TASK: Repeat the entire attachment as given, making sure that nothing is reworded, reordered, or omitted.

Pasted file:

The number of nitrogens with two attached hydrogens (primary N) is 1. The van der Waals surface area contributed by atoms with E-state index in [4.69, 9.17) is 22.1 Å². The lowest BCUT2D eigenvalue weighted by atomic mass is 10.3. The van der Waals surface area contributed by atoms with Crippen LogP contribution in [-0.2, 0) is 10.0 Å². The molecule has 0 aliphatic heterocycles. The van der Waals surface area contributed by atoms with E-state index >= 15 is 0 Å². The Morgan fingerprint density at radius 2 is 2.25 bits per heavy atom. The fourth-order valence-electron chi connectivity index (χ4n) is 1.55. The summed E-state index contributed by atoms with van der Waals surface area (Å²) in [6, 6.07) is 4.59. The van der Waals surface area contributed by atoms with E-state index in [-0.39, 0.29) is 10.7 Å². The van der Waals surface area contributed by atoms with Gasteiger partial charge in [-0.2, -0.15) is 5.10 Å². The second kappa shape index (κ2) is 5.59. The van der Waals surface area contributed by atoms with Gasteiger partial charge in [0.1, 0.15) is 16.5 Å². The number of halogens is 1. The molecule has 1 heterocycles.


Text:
The number of nitrogens with two attached hydrogens (primary N) is 1. The van der Waals surface area contributed by atoms with E-state index in [4.69, 9.17) is 22.1 Å². The lowest BCUT2D eigenvalue weighted by atomic mass is 10.3. The van der Waals surface area contributed by atoms with Crippen LogP contribution in [-0.2, 0) is 10.0 Å². The molecule has 0 aliphatic heterocycles. The van der Waals surface area contributed by atoms with E-state index >= 15 is 0 Å². The Morgan fingerprint density at radius 2 is 2.25 bits per heavy atom. The fourth-order valence-electron chi connectivity index (χ4n) is 1.55. The summed E-state index contributed by atoms with van der Waals surface area (Å²) in [6, 6.07) is 4.59. The van der Waals surface area contributed by atoms with E-state index in [-0.39, 0.29) is 10.7 Å². The van der Waals surface area contributed by atoms with Gasteiger partial charge in [-0.2, -0.15) is 5.10 Å². The second kappa shape index (κ2) is 5.59. The van der Waals surface area contributed by atoms with Gasteiger partial charge in [0.1, 0.15) is 16.5 Å². The number of halogens is 1. The molecule has 1 heterocycles.